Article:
Electric Buses


High Capacity Buses


Vehicular Automation, Autonomous Technology 

Complete Streets Approach
The desired outcome for Queen Street will be directed by policy established  for streets by the Greater Golden Horseshoe Growth Plan,  Peel Region’s Official Plan, the City of Brampton’s Official Plan and Transportation Master Plan, the recent Brampton 2040 Vision, and the ongoing Brampton Complete Streets Study. Each policy speaks to the inclusion of Complete Streets; an approach to street planning and design that considers the needs of all users and uses.

All of the street design options to be developed by the consulting team will strive to achieve two fundamental principles:

A series of typical street design options are being developed for the Queen Street corridor with dedicated transit lanes in three possible configurations. Each of the options presents a change to the design of Queen Street from the existing condition.

  • Centre Median Transit Lanes: the most common arrangement for rapid transit corridors like Queen Street, featured in most jurisdictions that operate at-grade rapid transit.


  • Curbside Transit Lanes: transit operating in dedicated lanes adjacent to the curb is another common arrangement for corridors like Queen Street, but is less effective in achieving transit-priority, and comes with a greater impact to midblock vehicular access.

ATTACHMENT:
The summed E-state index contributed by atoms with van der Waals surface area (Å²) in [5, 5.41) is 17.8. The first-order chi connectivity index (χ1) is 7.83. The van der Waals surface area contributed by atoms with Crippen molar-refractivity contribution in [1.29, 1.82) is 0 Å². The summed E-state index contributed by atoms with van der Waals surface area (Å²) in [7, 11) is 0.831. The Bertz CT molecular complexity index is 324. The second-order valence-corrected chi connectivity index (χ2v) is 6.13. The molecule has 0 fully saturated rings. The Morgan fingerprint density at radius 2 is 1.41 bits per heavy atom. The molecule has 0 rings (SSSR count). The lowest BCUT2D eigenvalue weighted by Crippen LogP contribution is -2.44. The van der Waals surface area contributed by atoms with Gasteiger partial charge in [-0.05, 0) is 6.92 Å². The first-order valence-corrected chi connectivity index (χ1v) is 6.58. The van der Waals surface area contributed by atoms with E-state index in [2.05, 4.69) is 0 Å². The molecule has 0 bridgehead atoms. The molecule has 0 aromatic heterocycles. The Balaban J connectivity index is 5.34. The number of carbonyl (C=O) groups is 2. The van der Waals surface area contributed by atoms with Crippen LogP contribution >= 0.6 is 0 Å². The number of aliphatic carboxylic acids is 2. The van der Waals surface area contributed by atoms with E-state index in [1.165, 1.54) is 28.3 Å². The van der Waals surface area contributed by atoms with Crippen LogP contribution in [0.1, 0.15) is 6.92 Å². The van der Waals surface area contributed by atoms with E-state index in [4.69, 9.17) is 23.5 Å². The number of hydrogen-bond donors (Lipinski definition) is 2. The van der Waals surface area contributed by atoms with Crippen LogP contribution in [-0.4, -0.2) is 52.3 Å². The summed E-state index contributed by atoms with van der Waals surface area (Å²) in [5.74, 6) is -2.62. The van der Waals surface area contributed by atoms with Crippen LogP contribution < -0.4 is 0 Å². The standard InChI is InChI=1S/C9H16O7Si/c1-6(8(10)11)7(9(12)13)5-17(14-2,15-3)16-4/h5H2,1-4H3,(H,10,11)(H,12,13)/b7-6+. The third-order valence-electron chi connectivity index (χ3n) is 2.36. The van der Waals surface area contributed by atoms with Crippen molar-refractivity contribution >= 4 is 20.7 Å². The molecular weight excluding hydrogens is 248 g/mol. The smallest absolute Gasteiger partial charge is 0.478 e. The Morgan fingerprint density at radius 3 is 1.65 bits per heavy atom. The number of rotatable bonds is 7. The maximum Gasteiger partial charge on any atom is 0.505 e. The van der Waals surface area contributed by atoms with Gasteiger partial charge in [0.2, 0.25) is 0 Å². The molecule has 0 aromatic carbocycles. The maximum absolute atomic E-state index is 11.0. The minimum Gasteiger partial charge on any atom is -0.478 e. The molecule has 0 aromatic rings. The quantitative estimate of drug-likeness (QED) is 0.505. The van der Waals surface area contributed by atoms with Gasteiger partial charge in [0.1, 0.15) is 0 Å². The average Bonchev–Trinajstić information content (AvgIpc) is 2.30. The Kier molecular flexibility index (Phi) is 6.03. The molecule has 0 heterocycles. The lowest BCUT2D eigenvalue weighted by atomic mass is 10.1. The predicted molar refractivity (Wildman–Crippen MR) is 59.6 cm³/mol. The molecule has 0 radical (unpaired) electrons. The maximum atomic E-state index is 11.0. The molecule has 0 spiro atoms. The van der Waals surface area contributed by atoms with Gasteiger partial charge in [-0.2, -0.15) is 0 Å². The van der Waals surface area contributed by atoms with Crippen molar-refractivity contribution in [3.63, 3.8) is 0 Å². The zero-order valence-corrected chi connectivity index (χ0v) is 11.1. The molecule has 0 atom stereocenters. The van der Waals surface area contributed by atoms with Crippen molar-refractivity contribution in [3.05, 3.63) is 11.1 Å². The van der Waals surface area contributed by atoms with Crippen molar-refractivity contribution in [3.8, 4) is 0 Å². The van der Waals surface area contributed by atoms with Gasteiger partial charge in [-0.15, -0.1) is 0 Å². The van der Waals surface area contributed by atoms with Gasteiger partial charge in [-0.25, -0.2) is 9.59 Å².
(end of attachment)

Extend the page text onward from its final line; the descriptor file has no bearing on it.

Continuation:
• One-Side Transit Lanes: transit in dedicated lanes adjacent to one side of the road (north or south, east or west) is not a typical arrangement, though it can be found in other jurisdictions in short segments along a corridor as a solution to a localized need or constraint. Any crossing over the transit lanes would require a signalized intersection.


The design options are intended to test a range of transit, roadway, and boulevard configurations within a 40, 45, and 50-metre right-of-way which is a general reflection of the Queen Street corridor east of Centre Street. One or more options are possible for the length of the corridor. 

Major Transit Station Areas
Major Transit Station Areas (MTSAs) are the areas around existing or planned higher order transit stations or stops. Provincial policies require these areas, generally within 500 metres or a 10 minute walk of a rapid transit stop, to be planned and designed to support transit use with multimodal connections, a diverse mix of land uses, and minimum targets for population and employment densities.

With Queen Street Bus Rapid Transit, the area around each rapid transit stop will be considered as an MTSA, and for the purpose of the Queen Street Study. All of the existing Züm station stops along Queen Street are being considered as potential rapid transit stops and potential MTSAs.

Of the 16 potential MTSAs along the Queen Street Bus Rapid Transit corridor, eight have been identified as focus areas:

  • Brampton GO Station Area
  • Queen Street Central Area (between Kennedy Road and Rutherford Road)
  • The Bramalea neighbourhood (between Dixie Road and Central Park Drive)
  • Gateway Boulevard Node
  • Goreway Drive
  • The Gore Road
Focus areas are defined as areas that have a capacity to accommodate future residential, mixed-use, or employment growth,  and where transit services converge.  Each focus area has a different land use context and planning priorities. The Queen Street Study land use planning priorities and urban design guidelines will be identified to support Queen Street Rapid Transit.